With guest singers that included Kuhl, Tammy Faye Starlite, Elena Skye (of The Demolition String Band), The Feelies’ Glenn Mercer, The Bongos’ Richard Barone and punk-rock legends Tish & Snooky, Kaye led the band through covers of “nuggets” like The Seeds’ “Pushin’ Too Hard,” The Electric Prunes’ “I Had Too Much to Dream Last Night,” Count Five’s “Psychotic Reaction,” The Knickerbockers’ “Lies,” and the hit single he recorded under the stage name Link Cromwell, “Crazy Like a Fox.”
As electrifying as the set was to that point, the band pulled out all the stops for the rave-up finale, a song that Kaye helped revive with The Patti Smith Group and that he dubbed “the national anthem of garage-rock,” “Gloria.” “G-L-O-R-I I I I I, G L O R I A, Gloriaaaa.” (watch video below) It was … glorious. And the high point of an outstanding afternoon.
An early incarnation of The Bongos called “a” was the first act to perform at Maxwell’s. Later, The Bongos became the first group to tour the country proudly proclaiming themselves a “Hoboken band.”
“Hi, we’re The Bongos from Hoboken, N.J.,” shouted still-boyish frontman Richard Barone as the quartet — also featuring Mastro, Rob Norris on bass and Frank Giannini on drums — ripped into their traditional opener, “In the Congo.”
The band delivered a tight set of old favorites largely culled from their earliest records, with Barone nailing all the high notes as if not a day had passed since the group’s ’80s heyday. The set included ebullient power-pop like “The Bulrushes,” “Telephoto Lens,” “Video Eyes” and “Zebra Club” from the band’s 1982 debut album, Drums Along the Hudson, as well as the soaring “Numbers With Wings” (the title track of an EP that has just been reissued by RCA Legacy in an expanded and remastered version). (watch video below)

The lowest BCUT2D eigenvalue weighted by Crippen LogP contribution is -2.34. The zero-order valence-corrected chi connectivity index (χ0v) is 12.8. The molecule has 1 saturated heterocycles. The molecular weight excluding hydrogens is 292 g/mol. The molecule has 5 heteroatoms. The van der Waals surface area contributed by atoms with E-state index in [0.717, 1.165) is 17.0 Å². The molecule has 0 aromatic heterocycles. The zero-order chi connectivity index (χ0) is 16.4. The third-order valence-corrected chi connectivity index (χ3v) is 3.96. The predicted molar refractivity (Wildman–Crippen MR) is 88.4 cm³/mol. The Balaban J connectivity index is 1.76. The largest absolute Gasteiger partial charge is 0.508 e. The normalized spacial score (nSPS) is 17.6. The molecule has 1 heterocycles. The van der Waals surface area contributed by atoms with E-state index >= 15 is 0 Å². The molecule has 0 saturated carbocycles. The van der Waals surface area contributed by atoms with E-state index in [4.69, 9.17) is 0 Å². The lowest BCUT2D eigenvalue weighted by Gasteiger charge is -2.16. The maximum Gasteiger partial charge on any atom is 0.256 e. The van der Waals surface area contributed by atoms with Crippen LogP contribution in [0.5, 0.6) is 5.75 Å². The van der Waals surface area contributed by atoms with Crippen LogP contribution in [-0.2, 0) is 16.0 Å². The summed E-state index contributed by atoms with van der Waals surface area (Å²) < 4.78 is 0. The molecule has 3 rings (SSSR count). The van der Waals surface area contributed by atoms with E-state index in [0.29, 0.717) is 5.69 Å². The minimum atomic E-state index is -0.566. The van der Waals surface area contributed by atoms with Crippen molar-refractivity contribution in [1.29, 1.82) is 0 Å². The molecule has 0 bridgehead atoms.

The set ended with a cover of Slade’s “Gudbuy T’Jane,” showing that The Bongos still have a few new tricks up their sleeve.
That left it to the ageless Feelies to finish the afternoon, which they did with their usual precision and ferocity, running seamlessly through a set that segued from their pastoral ’80s and ’90s output to the freneticism of their breakout 1980 debut, Crazy Rhythms. “How can they be this good?” asked a shellshocked Brooklyn punk rocker standing slack-jawed beside me. The answer was simple: “They’re The Feelies.”
Since they will soon release Some Kinda Love: Performing the Music of the Velvet Underground, a live tribute album recorded in 2018 at White Eagle Hall in Jersey City, it made sense that The Feelies encored with a wailing take on The Velvets’ “What Goes On,” featuring Kaye and The Bongos. (watch video below).
It was the perfect end to a day of nostalgia and gratitude, a day when one couldn’t help but wonder what Hoboken will be like without Geri Fallo. But that Velvet Underground song … that was the way to send us all home.
“Baby be good, do what you should/You know it will be all right.”